Recently, Ayse and one of the students in her lab did some preliminary experiments in their lab, and though the results were promising, they were not yet ready to publish. She planned a visit to the lab of one of their collaborators in Austria to confirm their results and obtain a clear spectrum to include in their paper. They only had three weeks to set everything up, prepare the samples, and collect the necessary data, so Ayse and the student worked frantically to get everything done in time. The sample preparation procedure is complex and finicky, and the first time they tried to collect data, it didn’t work. On the second to the last day, Ayse left to visit other colleagues in the Czech Republic, and while she was gone, the student got everything to work! He wrote to her to share the fantastic news, and Ayse was so excited. The visit to Austria was extremely productive, and it was wonderful to see her student succeed after all the hard work that went into this project.
Book Recommendations (36:35)
How To Travel With A Salmon: and Other Essays by Umberto Eco, Six Characters in Search of an Author by Luigi Pirandello, and By the Sword by Mercedes Lackey.
Most Treasured Travel (40:17)
Ayse has had so many wonderful travel experiences for science. Prior to accepting a position as a visiting professor at Sabanci University in Istanbul, Turkey, Ayse served on the thesis committee for one of the students there. She flew to Istanbul to attend the defense, and it was an amazing experience. After the defense, they decided to have İskender, a renowned dish in Turkey, and they decided to visit the original İskender shop in Bursa. After a long drive and a ferry ride in the summer heat, they finally made it. All of the committee members came and the student came as well. It was a fun adventure on Ayse’s whirlwind trip to Turkey.
On another particularly memorable trip, Ayse traveled to Brussels to attend a conference. While she was there, she took time to visit the Atomium. The Atomium is a remarkable building and science museum built for the 1958 World’s Fair. Ayse’s grandmother attended the World’s Fair in 1958, and she gave a small replica model of the building to Ayse’s father as a gift. Ayse remembers always seeing the Atomium model on her father’s desk when she would visit him. It is a really cool-looking building in the shape of an array of atoms. When Ayse visited the Atomium, she bought a replica for her own desk, and she was honored when her father passed down his own Atomium model to her when she accepted her faculty position at McMaster University. Now, she keeps them both on her desk, and being able to see this landmark in person was one of the most amazing experiences of her life.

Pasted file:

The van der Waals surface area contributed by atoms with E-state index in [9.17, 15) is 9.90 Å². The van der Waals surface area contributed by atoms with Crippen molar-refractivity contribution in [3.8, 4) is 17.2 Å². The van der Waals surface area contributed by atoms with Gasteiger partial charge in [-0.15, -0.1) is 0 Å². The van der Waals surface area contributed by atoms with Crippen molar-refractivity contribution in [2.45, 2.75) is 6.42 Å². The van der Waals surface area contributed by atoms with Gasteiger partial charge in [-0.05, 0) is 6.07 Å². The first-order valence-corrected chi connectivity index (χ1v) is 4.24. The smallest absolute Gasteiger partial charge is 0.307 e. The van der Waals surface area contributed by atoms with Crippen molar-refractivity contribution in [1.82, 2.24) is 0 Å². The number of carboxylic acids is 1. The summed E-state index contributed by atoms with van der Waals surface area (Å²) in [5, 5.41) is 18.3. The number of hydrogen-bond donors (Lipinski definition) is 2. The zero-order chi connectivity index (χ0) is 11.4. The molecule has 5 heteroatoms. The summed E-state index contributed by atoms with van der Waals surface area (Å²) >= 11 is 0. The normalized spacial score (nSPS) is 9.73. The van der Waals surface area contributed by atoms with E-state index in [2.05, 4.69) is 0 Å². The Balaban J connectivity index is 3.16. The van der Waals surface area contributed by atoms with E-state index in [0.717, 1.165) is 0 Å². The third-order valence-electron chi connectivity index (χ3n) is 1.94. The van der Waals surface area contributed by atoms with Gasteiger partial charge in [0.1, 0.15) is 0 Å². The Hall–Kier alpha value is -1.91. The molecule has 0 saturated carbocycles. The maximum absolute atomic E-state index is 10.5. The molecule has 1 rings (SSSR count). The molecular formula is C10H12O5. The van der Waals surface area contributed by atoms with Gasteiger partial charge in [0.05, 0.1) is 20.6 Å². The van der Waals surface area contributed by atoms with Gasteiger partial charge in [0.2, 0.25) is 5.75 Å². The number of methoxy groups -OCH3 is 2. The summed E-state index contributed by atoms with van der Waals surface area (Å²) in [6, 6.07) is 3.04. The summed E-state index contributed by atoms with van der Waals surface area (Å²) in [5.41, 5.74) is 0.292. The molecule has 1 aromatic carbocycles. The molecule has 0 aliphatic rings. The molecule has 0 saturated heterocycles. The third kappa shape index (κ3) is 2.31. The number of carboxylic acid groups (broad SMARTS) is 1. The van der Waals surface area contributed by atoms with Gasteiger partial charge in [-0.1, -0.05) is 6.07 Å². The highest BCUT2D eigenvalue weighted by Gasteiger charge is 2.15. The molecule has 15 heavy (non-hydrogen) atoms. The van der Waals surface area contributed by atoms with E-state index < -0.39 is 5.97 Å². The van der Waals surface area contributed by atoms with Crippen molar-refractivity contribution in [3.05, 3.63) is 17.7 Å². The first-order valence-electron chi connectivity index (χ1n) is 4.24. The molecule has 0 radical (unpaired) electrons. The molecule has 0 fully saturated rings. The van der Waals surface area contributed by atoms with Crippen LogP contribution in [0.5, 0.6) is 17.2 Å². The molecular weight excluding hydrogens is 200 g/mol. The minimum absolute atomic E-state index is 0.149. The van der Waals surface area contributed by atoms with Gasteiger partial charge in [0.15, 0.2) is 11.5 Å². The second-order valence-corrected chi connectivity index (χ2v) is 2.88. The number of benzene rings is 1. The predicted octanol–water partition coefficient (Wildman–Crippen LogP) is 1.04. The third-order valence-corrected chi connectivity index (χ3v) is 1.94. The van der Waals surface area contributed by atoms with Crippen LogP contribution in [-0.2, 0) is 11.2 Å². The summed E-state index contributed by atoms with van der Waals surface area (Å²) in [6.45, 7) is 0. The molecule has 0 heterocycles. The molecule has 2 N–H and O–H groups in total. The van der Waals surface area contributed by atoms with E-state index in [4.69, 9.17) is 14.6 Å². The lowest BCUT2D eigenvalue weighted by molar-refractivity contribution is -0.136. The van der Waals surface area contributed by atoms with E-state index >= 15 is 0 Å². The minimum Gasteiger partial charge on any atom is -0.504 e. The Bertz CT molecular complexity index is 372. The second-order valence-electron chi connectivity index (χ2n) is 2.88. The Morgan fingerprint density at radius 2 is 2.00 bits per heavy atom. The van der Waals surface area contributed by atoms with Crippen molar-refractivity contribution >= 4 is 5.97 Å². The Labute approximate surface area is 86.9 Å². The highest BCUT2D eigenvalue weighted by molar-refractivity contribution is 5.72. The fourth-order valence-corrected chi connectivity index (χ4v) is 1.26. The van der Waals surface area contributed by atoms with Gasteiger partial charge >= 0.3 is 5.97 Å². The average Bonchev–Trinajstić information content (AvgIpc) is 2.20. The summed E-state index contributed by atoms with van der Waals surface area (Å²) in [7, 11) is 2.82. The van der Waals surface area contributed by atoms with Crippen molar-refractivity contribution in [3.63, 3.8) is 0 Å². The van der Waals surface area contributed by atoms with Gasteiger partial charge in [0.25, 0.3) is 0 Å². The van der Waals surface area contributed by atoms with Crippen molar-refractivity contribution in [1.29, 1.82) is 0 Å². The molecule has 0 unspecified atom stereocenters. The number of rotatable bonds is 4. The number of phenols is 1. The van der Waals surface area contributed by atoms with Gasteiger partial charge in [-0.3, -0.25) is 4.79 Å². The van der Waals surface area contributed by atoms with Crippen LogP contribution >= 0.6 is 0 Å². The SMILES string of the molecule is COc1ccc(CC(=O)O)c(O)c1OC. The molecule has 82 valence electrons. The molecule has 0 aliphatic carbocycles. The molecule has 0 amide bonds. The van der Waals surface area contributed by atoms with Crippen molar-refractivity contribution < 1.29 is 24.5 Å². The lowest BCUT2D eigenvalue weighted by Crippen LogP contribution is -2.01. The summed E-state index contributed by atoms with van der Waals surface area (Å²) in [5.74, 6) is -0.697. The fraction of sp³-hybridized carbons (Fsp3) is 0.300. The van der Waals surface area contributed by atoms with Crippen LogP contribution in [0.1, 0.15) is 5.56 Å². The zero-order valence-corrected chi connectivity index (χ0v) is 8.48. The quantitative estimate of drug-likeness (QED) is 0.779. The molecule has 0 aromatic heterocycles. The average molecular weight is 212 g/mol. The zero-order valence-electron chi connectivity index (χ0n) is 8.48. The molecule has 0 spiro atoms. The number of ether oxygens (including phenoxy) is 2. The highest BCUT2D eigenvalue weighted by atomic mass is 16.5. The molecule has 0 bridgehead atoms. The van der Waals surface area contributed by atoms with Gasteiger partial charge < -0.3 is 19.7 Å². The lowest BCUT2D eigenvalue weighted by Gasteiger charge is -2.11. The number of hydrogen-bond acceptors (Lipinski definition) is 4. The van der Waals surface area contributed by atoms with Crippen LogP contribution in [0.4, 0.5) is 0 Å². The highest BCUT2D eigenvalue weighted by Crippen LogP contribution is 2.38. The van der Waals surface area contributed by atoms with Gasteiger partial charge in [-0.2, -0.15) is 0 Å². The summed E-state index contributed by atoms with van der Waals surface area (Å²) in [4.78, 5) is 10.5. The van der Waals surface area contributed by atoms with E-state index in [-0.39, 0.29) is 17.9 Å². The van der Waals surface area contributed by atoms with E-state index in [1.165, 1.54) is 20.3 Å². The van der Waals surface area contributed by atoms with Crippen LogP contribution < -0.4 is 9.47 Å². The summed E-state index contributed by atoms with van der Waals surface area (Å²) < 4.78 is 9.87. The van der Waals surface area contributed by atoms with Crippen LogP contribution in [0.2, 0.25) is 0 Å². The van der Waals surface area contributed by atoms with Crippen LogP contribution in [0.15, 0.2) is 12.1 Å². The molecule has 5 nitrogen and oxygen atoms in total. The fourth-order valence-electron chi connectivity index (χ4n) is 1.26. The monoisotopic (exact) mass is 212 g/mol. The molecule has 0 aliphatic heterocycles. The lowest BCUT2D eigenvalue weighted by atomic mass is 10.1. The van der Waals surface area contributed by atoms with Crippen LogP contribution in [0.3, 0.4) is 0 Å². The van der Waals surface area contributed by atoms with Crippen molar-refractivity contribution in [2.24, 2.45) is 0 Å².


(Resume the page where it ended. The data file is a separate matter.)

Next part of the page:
Quirky Traditions and Funny Memories (44:00)
While a postdoc at the Max Planck Institute for Metals Research, Ayse worked with a fun, creative, and diverse group of people. Their department attended beer festivals together, went out to parties and dance all night, and her colleagues often shared delicious food from their cultures. In terms of lab traditions, Ayse was introduced to a great tradition during a visit to a colleague’s lab in Austria. Whenever a student or postdoc finishes their time in the lab, the student throws a dart or pen into the ceiling. They then draw a circle around where it sticks in the ceiling and write their name and the date. The ceiling tiles serve as a tangible record of who has been in the lab. When the lab moved or was renovated, the ceiling tiles were carefully cut out and framed, and the tradition continued in the new lab space.
Advice For Us All (48:14)
The person doing the experiment should be the expert on the project. Ayse continues to learn from her students and the work they are doing. Everyone should strive to continue learning. Also, never stifle your curiosity. Always ask questions, don’t accept everything you hear as fact, and try to prove things for yourself.
Ayse’s research vision is to develop easy, versatile, and inexpensive methods of functionalizing surfaces and interfaces to tackle critical problems. Her main research passions are in organic/perovskite solar cells and light emitting diodes, to light the world and make cheap sustainable energy. By making solar and lighting products cheaper, more accessible, and more flexible, her research aims to have a huge impact on the way people use clean energy. To achieve this vision, the Turak group uses simple manufacturing approaches (reverse micelle deposition of nanoparticles), allows nature to dictate morphology (entropic self-assembly, beneficial dewetting), and develops widely applicable characterization tools (“MORPHOLOGIES” Monte Carlo simulation code, “dis-Locate” spatial order classification package, 3D printed environmental testing chamber). When she is not in the lab, Ayse can be found curled up with a good book, traveling to far-flung locals to snorkel with the fishes or at the theatre enjoying works by the latest playwrights. She and her wife enjoy watching the deer who regularly visits their backyard in Ontario, Canada.